While a recent wave of residential building collapses has homeowners reeling, Israeli start-ups are already creating the tools that will help prevent future disasters, said Amalia Paz, co-founder of the Bricks Proptech Innovation Center in Tel Aviv.
Last month, a residential building in Holon collapsed after 16 families were evacuated only a day earlier. That created a sense of panic that has led to the emergency evacuation of several other buildings, including one in Ra’anana that was demolished Monday evening in order to prevent its imminent collapse.
The Ra’anana building was already undergoing renovations to strengthen its foundations, but the digging around the building destabilized it and caused it to tip.
The collapse this summer of a beachfront condominium in the Miami suburb of Surfside, Florida, also caused many to raise an alarm.
“This wave of evacuations is something very serious, and it will force municipalities, regulators, insurance companies, banks and tenants to change the way they work,” Paz said. “Cities have been slow to approve urban renewal projects like pinui-binui and Tama 38 plans because they add to the burdens of urban planning, but now there will be pressure on them to work faster.”
Bricks was founded in 2020 to encourage innovation in the proptech sector.
“We define proptech as innovation connected to any part of the real-estate industry, including construction, building management, even renewable energy when it is related to building,” Paz clarified.
The real-estate industry is one of the last industries in the world to open up to new technology innovations, but, in the past two years or so, the Israeli proptech sector has been flourishing, with some 150-200 start-ups and counting, Paz said.
“As the risk of building collapses becomes more understood, we will see more companies stepping into this space,” she added.”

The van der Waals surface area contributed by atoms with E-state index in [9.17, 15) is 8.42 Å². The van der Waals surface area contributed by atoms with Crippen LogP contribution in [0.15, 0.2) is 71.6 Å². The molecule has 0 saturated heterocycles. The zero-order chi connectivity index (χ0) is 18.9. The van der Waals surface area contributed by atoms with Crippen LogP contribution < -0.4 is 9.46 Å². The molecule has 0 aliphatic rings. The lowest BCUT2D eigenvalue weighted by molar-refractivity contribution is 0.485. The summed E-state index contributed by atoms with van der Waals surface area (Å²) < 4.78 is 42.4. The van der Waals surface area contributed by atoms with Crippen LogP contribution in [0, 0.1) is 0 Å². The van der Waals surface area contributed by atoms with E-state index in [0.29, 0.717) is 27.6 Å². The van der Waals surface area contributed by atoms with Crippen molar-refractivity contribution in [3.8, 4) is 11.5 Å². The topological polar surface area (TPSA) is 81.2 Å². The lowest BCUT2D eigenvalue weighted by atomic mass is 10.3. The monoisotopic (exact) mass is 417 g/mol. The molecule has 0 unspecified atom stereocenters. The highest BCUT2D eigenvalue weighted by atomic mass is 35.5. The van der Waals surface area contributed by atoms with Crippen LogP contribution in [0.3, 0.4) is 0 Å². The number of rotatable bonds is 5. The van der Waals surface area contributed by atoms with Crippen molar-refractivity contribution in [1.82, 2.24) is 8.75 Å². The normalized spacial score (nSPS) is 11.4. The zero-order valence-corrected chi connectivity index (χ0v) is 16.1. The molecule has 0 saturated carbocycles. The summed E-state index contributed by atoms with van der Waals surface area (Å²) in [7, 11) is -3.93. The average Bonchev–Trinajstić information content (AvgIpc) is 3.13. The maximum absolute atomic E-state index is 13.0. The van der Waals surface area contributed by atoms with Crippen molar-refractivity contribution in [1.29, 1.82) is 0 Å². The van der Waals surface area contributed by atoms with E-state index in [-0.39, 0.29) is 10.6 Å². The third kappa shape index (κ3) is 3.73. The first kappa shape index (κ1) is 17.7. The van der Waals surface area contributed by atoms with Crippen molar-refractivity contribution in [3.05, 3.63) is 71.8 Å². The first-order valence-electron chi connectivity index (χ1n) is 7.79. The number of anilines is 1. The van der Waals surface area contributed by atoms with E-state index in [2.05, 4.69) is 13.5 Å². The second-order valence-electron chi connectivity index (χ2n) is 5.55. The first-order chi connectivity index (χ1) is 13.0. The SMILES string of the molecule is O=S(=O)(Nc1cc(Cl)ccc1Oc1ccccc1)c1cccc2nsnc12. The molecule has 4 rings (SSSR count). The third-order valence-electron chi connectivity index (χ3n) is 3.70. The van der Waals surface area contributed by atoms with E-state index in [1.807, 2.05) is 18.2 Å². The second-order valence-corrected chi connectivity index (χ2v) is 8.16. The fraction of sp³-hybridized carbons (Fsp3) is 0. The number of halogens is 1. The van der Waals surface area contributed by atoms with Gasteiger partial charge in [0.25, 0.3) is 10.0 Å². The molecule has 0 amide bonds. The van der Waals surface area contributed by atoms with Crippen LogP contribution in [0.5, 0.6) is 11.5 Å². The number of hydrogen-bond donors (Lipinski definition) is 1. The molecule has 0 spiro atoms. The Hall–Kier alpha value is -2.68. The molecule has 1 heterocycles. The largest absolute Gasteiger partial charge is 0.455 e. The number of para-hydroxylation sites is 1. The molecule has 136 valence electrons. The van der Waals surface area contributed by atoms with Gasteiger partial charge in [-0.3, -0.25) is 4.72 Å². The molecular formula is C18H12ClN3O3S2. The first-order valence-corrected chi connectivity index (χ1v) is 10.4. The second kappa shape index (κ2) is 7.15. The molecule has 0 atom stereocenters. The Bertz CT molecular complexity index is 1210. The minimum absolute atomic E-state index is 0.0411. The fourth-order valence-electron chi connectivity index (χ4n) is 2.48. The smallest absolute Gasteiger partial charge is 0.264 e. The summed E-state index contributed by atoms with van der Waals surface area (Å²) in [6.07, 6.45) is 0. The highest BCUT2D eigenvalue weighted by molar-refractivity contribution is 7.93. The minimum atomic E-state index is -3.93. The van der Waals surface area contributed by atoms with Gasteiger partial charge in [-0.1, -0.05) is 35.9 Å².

Paz listed a number of Israeli companies currently working to prevent future building collapses.
Dynamic Infrastructure is a company that uses artificial intelligence to analyze data from photos, along with other digital tools to maintain infrastructure installations such as bridges, dams and tunnels, and provide alerts about cracks and structural defects that could cause disasters.
“After the collapse in Holon, I spoke with the company’s founder, and he said the technology can very easily be adapted for use in buildings, analyzing photos taken by tenants,” Paz said. “The company is not currently prepared to take sales calls from individual customers, but it is looking to connect with municipalities that could use it to easily inspect multiple buildings from a list.”
Next, Greenvibe is a start-up that developed smart sensors for measuring and monitoring the strength of concrete poured in new projects. Implanted in the concrete during construction, these sensors check and verify the quality of the concrete, measuring parameters such as strength, humidity, corrosion and temperature, sending alerts “from day one and 100 years onward.” This company is still early in the start-up life-cycle.
Third, Get Status is an application for managing urban-renewal projects like pinui-binui, enabling friendly and transparent sharing between the contractor and the tenants.
“So, for example, in projects with hundreds of apartments, even an old woman with no computer skills will be able to easily get updates on the project and understand what is happening with building plans. This app is already in use in more than 1,000 projects in Israel with more than 100,000 tenants,” Paz said.
The construction company usually pays for the app, although in buildings that are just beginning discussions about a potential renovation, the app can be set up for free to help tenants start the process.
“There will be more start-ups like these in the coming months,” Paz predicted. “New challenges lead to new ways of thinking, which will lead to new technologies to face the challenges.”